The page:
Nutrition Labels

February 15, 2012

I’ve been thinking a lot about labels recently. It’s mostly come out of conversations at dinners with friends, or even people I don’t know that well, talking about their dietary preferences, what we’ve all learned, what we’re doing now. Dietary trends change, but it seems now more than ever there are labels for how we’re eating, official sounding names for different kinds of limitations–vegan, locavore, flexitarian. It’s funny that while there are now more options than ever (that probably is also a consequence of blogging, didn’t you know that I’m an expert in, um, writing what I think about?) it seems more confining. I’ve resisted defining how I eat. I’m mostly driven to choose foods based on taste, how they make me feel, what I think is healthy, ease (or sometimes complexity) of preparation, and experience. Maybe I’m just undisciplined, but I think the experience of eating is so much fun, and who am I to rob myself of eating the most delicious, saucy barbecue because I’ve deemed myself a vegetarian (which is, sort of organically–in the naturally coming about sense–how I eat most of the time). Same goes for exquisite cheeses or any number of other delicious foods that in themselves are an experience.

I also read a piece in the New Yorker not that long ago (I can’t find the story now, but it was fiction about Hasidm coming to visit secular friends and the idea of kashrut came up), but it made mention of the fact that people love to call others out on breaking their own rules. I think nothing is more true in the world of dietary rules, everyone loves to police other people’s choices or indiscretions. Maybe the labels are comforting, provide some structure in a world of exploding choices, maybe I have just as many rules as the next person and I should create a label for how I eat. I’m not sure.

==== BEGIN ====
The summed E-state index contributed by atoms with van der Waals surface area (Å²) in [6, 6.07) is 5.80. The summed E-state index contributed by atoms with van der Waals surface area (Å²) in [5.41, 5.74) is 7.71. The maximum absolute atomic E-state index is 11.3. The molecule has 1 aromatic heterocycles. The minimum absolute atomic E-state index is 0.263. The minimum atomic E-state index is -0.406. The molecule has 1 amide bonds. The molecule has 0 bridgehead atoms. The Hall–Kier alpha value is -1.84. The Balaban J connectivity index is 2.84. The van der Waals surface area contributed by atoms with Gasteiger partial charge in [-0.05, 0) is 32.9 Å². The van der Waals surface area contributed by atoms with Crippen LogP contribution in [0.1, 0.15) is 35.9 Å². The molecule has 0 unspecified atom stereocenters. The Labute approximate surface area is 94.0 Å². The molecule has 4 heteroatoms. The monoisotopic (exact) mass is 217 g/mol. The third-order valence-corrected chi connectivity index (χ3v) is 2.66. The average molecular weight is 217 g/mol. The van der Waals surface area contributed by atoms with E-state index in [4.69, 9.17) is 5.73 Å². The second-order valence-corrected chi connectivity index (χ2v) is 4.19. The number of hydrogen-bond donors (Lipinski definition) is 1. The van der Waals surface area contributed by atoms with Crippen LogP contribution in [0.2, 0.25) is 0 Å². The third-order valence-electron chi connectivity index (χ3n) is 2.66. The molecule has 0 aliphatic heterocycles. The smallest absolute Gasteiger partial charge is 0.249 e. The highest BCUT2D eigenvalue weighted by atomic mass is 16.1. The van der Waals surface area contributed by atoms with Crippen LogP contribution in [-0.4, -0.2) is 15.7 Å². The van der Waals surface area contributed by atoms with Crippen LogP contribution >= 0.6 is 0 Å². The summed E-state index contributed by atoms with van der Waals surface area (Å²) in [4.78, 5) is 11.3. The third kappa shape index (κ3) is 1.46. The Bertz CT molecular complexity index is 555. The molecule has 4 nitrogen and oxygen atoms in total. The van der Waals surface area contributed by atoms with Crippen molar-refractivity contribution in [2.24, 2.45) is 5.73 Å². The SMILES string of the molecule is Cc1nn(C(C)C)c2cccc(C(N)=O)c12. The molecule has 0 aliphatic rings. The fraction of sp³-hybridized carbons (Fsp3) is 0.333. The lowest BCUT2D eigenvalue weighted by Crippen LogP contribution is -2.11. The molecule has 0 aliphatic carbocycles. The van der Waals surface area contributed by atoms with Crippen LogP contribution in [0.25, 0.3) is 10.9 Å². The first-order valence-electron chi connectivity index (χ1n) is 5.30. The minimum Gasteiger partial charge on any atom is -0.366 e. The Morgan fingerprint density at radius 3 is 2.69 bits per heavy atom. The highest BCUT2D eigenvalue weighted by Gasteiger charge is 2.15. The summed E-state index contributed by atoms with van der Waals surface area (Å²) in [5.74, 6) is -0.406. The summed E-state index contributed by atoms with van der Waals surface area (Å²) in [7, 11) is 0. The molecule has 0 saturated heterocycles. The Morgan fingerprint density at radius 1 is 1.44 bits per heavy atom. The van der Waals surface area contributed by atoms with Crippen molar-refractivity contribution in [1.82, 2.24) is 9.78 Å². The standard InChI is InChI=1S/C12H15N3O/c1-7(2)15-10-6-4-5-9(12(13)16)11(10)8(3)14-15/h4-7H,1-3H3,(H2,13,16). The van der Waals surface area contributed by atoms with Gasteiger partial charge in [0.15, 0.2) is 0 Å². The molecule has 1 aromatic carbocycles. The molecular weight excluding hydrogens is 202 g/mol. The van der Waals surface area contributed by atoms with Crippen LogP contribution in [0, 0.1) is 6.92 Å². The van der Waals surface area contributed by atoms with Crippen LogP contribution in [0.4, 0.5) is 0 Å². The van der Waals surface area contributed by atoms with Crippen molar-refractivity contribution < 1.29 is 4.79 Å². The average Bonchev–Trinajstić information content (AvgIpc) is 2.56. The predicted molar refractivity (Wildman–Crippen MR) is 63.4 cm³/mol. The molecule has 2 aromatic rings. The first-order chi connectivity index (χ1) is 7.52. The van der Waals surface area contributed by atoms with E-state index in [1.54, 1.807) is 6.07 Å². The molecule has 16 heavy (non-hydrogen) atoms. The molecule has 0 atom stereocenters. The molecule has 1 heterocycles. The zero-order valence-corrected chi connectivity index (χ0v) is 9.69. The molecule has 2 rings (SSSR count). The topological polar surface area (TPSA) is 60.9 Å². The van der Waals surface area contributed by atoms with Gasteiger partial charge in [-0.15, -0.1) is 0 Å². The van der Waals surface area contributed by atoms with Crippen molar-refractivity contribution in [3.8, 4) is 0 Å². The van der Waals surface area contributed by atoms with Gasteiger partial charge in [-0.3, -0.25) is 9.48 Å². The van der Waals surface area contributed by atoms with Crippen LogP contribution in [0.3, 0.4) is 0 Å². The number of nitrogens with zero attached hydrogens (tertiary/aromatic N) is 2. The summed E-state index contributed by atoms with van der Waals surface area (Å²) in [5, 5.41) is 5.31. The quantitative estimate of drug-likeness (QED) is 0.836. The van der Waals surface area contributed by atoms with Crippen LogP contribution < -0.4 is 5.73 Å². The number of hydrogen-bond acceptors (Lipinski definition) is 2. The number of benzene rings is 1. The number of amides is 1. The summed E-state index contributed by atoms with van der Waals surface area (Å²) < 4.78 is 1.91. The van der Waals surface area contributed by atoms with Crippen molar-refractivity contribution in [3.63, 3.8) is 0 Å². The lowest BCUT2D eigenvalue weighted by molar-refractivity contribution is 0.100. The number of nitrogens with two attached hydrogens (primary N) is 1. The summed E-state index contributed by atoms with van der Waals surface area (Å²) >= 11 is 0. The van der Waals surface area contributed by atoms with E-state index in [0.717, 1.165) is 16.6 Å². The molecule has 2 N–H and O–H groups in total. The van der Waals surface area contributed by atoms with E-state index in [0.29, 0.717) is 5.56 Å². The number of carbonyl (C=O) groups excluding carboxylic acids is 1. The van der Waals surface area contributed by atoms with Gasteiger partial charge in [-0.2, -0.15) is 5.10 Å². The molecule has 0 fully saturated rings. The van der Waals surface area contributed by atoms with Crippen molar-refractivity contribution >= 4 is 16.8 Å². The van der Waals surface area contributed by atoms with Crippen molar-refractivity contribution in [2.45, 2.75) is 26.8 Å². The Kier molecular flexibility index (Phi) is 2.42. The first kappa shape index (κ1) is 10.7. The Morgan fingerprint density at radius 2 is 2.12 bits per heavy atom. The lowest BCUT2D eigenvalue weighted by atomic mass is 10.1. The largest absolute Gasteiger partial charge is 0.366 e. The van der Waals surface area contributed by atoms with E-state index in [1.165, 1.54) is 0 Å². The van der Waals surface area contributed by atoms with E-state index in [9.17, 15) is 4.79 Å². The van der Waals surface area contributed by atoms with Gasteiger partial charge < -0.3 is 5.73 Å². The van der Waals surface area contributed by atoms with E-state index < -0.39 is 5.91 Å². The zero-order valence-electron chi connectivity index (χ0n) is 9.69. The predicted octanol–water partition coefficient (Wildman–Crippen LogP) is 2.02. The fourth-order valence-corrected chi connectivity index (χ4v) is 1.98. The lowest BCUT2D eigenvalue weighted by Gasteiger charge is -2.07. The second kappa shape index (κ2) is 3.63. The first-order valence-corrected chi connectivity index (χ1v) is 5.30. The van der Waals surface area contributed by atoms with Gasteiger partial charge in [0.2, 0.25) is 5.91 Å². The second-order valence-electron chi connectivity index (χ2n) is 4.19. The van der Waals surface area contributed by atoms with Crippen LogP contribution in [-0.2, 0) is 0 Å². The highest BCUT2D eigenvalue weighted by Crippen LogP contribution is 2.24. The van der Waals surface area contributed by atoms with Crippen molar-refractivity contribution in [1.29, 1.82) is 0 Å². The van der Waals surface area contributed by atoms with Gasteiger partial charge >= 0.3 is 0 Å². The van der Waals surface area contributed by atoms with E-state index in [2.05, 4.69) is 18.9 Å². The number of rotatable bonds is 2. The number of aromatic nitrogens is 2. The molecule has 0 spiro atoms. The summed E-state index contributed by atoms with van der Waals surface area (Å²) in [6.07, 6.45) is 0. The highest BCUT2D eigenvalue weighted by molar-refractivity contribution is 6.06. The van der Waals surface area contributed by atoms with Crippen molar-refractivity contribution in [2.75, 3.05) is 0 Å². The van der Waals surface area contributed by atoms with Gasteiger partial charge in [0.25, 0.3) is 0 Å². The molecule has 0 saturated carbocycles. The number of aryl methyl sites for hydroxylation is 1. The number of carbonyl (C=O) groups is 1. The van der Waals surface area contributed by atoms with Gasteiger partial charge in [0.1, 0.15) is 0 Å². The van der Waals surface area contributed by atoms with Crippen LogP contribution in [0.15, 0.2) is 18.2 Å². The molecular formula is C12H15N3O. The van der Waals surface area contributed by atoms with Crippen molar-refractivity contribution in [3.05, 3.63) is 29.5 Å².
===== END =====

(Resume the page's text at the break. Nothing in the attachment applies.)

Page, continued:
One more addendum: for some reason I haven’t been drinking coffee this week. I went to visit my parents over the weekend who no longer (mom) or never did drink coffee (dad) and drank tea instead. I liked it, so I’ve kept doing it (I recognize that it’s Wednesday). I’m nowhere near ready to emphatically not be a coffee drinker anymore. (Did you see my post on coffee in San Francisco? I waited for half an hour for an artfully brewed cup, and it was delicious.) But I did fall victim to labeling as part of this personal tea foray. Standing in the aisle at Westside Market near school, I looked at the selection of Yogi teas (I had had one at my parents house that I liked). My eyes fell on one called “Healthy Fasting.” What does that even mean? I should drink this tea the next time I fast? (Which happens once a year on Yom Kipppur, er, most years, not when wedding planning). I have no plans to fast (I like food, remember?) but there was part of me that thought it would do something beneficial for my body. I opened my first sachet this morning and put it in a cup. It smelled vaguely the the Constant Comment tea my parents used to drink when I was a kid, with sort of a bergamot hue and a licorice-ish shadow. Most of the way through my first cup, I think it tastes delicious, I would be lying if I didn’t have a fleeting hope of pounds dripping off into the industrial carpeting of Buell Hall, but mostly I feel foolish that I bought a tea called “Healthy Fasting.” They got me!

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